For those that didn’t get the office memo, the world ends on December 21, 2012. Or at least that is what many believe an ancient Mayan calendar is predicting. I first heard this prophesy a number of years ago while exploring the vine-covered ruins of this Mesoamerican culture in the jungles of Guatemala. Like many, I wondered how a civilization 1,000 years in the past could predict future events to that degree of accuracy, but 2012 seemed like a long time off then. Guess what, it isn’t so distant in the future anymore!

Why and how the world is going to end depends a lot on whom you ask. The list of possible natural disasters includes massive earth quakes, tsunamis, super volcanoes, solar storms that fry our electrical grid and our computers, global warming, global cooling, and just about anything else that would totally ruin your day.

So maybe a wise person should make a few preparations just in case. Even the American Red Cross will tell you that every family needs to have a 72-hour “BOB” (bug out bag) packed. But these basic survival kits are notoriously light on firepower. Who among us thinks that the normal rules of society are going to hold things together long while the world ends? Which brings us to Stag Arms’ answer to this problem, the 2012 Executive Survivor Kit.

What’s Inside

Naturally, the heart of this large grab-and-run Model 1700 Pelican case is a collapsible-stock Stag Arms Model 2 AR-15 rifle with LWI POD QUAD rail system and integrated bi-pod. An EoTech 517 Holographic Red Dot optic sight comes standard with the rifle. Also included in the kit are a Stag Arms Field Repair Kit, OTIS AR-15 Cleaning Kit and Silent Sling, two 30-round magazines (blocked to 10 rounds where required by local restrictions), Gerber MP 600 Multi-Pliers, Gerber Omnivore LED Flashlight (with batteries), dual purpose human/pet first aid kit, one military MRE Field Ration and 60 rounds of quality ammo (the evaluation rifle was shipped with PMC 55-grain FMJ-BT.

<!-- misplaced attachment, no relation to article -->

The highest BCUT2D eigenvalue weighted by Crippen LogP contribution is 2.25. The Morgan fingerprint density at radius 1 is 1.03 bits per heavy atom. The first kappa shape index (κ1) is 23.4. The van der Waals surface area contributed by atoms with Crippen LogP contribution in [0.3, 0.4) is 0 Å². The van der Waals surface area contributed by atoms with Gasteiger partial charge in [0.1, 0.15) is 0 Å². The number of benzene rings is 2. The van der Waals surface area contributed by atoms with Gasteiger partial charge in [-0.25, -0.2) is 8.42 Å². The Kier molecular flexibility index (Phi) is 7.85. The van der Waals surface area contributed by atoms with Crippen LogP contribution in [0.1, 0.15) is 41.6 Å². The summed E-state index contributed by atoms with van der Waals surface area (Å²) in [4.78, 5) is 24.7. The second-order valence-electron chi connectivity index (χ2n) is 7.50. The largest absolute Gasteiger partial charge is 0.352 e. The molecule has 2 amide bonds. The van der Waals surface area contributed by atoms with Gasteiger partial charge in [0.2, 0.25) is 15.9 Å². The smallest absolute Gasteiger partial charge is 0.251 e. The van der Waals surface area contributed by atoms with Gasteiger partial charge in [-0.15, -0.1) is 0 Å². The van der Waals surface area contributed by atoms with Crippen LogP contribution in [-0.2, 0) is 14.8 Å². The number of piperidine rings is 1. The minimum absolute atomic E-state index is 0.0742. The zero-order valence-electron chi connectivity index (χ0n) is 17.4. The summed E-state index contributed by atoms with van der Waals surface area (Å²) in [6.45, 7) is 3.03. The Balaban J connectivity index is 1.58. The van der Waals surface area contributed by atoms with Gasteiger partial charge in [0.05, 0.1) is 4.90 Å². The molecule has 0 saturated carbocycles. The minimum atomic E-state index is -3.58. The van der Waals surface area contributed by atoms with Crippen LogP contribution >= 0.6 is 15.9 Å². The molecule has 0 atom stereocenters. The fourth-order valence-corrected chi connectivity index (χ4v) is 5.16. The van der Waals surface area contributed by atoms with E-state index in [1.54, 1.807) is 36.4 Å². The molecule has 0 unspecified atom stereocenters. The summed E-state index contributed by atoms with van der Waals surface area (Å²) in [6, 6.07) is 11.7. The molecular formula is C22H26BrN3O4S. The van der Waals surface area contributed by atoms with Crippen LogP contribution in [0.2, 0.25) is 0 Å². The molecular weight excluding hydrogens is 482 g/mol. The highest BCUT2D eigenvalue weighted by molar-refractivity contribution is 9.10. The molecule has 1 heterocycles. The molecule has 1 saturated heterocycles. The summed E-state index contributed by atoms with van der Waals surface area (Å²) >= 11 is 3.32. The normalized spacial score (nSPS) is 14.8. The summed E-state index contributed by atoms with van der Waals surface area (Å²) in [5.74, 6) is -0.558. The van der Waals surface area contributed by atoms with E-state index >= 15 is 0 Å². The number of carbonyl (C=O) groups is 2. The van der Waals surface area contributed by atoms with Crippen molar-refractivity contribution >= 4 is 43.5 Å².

Left-Handed Rifle

One difference between the kit I had on loan and the standard model is that I requested a Stag Arms Model 2L left-handed model. I grew up on M16/AR-15 platform rifles, starting with an “XM16” back in 1968 going through Airborne Infantry training, followed by at least four more variations of the M16 while I was in the service, and several AR-15s in civilian life. No rifle feels as natural to my hands as an M16/AR-15. While I’ve always fired the rifle from my left shoulder, the controls are normally considered right-handed. The only problem I really ever had were some civilian loads in early AR-15s frequently smacked me in the forehead with their brass. For the most part, later rifles corrected the problem with the “bump” behind the ejection port.

Handling the Stag M-2L, I now realize I have been working under something of a handicap on the safety. In one of those “do as I say, not as I do” situations, I can tell you the SOP for the five-man Ranger teams I served on in combat was the point man carried his rifle safety off/full-auto. The other four men carried their rifles safety off on semi-auto. Yes, I know that defies all the carved-in-stone safety rules. It was simply more important that we put lead on target quicker than the other guy could react. It also meant I never had a reason to worry about a right-handed safety that much. Had this left-handed version been available to me, I might have reconsidered that SOP, as thumbing the safety off would have been an instinctive action on the way to my shoulder.

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